'Winking' star 550 light-years away may be devouring wrecked planets
A team of U.S. astronomers including UCLA's Benjamin Zuckerman has found evidence suggesting that the strange, unpredictable dimming of a star 550 light-years away may be caused by vast orbiting clouds of gas and dust.
The star, RZ Piscium, is in the constellation Pisces, and the huge dust clouds appear to be the remains of one or more destroyed planets. During the erratic dimming episodes, which can last as long as two days, the star becomes as much as one-tenth as bright. A paper detailing the findings is published today in the Astronomical Journal.
The star is young — between 30 million and 50 million years old, the astronomers estimate. But typically, the dust from the star's youth would have dispersed after a few million years, so scientists did not expect that a star that "old" would be surrounded by so much gas and dust.
"I've been studying young stars near Earth for 20 years and I've never seen anything like this one," said Zuckerman, a professor of astronomy. "Most sun-like stars have lost their planet-forming disks within a few million years of their birth. The fact that RZ Piscium hosts so much gas and dust after tens of millions of years means it's probably destroying, rather than building, planets."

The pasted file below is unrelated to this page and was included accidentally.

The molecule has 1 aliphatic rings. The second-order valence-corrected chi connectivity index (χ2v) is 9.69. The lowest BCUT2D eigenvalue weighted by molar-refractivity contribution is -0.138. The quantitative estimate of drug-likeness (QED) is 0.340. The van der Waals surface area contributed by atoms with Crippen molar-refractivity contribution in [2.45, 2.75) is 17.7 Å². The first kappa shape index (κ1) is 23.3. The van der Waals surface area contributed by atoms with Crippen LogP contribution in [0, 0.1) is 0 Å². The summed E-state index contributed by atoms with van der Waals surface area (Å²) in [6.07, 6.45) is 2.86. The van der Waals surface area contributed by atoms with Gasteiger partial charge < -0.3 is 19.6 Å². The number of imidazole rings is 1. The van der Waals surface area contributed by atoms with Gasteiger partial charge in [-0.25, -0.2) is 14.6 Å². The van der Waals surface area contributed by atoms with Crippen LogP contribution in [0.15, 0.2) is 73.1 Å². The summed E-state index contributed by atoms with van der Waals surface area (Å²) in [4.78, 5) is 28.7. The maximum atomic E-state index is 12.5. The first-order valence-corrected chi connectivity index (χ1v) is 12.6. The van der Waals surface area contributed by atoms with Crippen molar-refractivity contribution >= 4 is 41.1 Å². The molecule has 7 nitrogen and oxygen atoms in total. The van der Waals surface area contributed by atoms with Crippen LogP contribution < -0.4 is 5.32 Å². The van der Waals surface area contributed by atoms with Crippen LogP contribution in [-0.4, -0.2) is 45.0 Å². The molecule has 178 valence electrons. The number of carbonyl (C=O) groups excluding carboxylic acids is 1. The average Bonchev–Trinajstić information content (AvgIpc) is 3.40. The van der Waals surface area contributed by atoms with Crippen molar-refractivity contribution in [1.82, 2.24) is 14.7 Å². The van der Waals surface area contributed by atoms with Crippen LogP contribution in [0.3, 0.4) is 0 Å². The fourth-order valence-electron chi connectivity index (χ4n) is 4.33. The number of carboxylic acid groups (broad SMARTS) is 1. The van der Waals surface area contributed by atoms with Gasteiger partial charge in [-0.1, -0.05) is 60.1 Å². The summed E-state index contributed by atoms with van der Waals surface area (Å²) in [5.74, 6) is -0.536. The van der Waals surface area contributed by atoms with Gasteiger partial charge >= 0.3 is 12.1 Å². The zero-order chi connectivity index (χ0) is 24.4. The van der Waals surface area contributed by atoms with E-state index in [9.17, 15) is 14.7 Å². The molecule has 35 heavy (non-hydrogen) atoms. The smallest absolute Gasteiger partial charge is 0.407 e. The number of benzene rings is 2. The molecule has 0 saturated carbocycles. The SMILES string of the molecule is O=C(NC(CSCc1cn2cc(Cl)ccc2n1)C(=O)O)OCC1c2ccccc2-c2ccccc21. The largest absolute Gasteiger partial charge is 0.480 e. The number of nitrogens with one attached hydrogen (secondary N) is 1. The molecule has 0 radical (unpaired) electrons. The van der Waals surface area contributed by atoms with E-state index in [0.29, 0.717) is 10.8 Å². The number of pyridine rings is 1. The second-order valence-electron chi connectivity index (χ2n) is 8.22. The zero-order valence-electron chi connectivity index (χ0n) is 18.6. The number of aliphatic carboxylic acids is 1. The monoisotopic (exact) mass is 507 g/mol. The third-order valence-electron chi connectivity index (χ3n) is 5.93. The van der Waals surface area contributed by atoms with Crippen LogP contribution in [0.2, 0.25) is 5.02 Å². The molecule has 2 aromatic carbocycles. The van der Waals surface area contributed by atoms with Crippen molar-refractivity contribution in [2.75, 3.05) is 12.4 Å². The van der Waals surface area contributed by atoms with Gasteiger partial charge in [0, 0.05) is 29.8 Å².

The scientists determined that RZ Piscium is surrounded by a disk of warm dust because the star produces far more energy at infrared wavelengths than stars like our sun. About 8 percent of its total luminosity is in the infrared, a level matched by only a few of the thousands of nearby stars scientists have studied over the past 40 years.
"Our observations show there are massive blobs of dust and gas that occasionally block the star's light and are probably spiraling into it," said Kristina Punzi, a doctoral student at the Rochester Institute of Technology and the study's lead author.
The astronomers determined that the star's surface temperature is about 9,600 degrees Fahrenheit (5,300 degrees Celsius), only slightly cooler than our sun's. They gauged the star's age based on the amount of lithium they detected on the star's surface — a good guide because the amount of lithium declines as stars age, according to Joel Kastner, director of RIT's Laboratory for Multiwavelength Astrophysics and the study's co-author.
According to the paper, the data indicates that the debris surrounding the star represents the aftermath of a disaster of planetary proportions. It's possible that the star's tides are stripping material from a close companion — likely a brown dwarf or giant planet — which is producing intermittent streams of gas and dust, or that the companion is already completely dissolved. Another possibility is that one or more massive gas-rich planets in the system underwent a catastrophic collision in the astronomically recent past.
The team conducted its research using the European Space Agency's XMM-Newton satellite, the Shane 3-meter telescope at Lick Observatory in California and the 10-meter Keck I telescope at W. M. Keck Observatory in Hawaii. In addition to the astronomers from UCLA and RIT, the team comprised scientists from UC San Diego and Indiana University.
Ground-based observations also probed the star's environment, capturing evidence that the dust is accompanied by substantial amounts of gas. Based on the temperature of the dust, around 450 degrees Fahrenheit (230 degrees Celsius), the researchers think that most of the debris is orbiting about 30 million miles from the star.